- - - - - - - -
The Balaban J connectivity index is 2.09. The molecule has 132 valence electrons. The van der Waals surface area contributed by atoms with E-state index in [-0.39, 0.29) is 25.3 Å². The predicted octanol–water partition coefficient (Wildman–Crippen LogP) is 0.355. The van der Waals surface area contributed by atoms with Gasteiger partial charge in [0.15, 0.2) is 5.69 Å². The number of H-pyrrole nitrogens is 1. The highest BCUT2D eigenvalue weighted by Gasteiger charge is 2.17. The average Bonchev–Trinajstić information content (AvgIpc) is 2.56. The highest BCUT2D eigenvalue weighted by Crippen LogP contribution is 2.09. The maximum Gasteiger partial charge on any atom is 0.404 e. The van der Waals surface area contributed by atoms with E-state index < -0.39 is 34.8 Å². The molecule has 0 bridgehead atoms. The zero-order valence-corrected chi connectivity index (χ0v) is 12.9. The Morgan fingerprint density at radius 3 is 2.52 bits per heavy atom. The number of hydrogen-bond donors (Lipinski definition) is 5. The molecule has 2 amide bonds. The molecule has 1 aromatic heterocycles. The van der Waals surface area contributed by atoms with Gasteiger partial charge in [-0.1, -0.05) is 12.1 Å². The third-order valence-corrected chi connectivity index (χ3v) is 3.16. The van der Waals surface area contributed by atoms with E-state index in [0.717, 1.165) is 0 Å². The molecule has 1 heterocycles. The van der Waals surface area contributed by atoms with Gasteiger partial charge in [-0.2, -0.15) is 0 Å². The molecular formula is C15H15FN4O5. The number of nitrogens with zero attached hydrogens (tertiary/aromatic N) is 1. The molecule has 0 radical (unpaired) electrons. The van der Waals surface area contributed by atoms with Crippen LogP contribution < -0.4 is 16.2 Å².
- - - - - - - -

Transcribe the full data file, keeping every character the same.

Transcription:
The Balaban J connectivity index is 2.09. The molecule has 132 valence electrons. The van der Waals surface area contributed by atoms with E-state index in [-0.39, 0.29) is 25.3 Å². The predicted octanol–water partition coefficient (Wildman–Crippen LogP) is 0.355. The van der Waals surface area contributed by atoms with Gasteiger partial charge in [0.15, 0.2) is 5.69 Å². The number of H-pyrrole nitrogens is 1. The highest BCUT2D eigenvalue weighted by Gasteiger charge is 2.17. The average Bonchev–Trinajstić information content (AvgIpc) is 2.56. The highest BCUT2D eigenvalue weighted by Crippen LogP contribution is 2.09. The maximum Gasteiger partial charge on any atom is 0.404 e. The van der Waals surface area contributed by atoms with E-state index < -0.39 is 34.8 Å². The molecule has 0 bridgehead atoms. The zero-order valence-corrected chi connectivity index (χ0v) is 12.9. The Morgan fingerprint density at radius 3 is 2.52 bits per heavy atom. The number of hydrogen-bond donors (Lipinski definition) is 5. The molecule has 2 amide bonds. The molecule has 1 aromatic heterocycles. The van der Waals surface area contributed by atoms with Gasteiger partial charge in [-0.1, -0.05) is 12.1 Å². The third-order valence-corrected chi connectivity index (χ3v) is 3.16. The van der Waals surface area contributed by atoms with E-state index in [0.717, 1.165) is 0 Å². The molecule has 1 heterocycles. The van der Waals surface area contributed by atoms with Gasteiger partial charge in [-0.2, -0.15) is 0 Å². The molecular formula is C15H15FN4O5. The number of nitrogens with zero attached hydrogens (tertiary/aromatic N) is 1. The molecule has 0 radical (unpaired) electrons. The van der Waals surface area contributed by atoms with Crippen LogP contribution < -0.4 is 16.2 Å².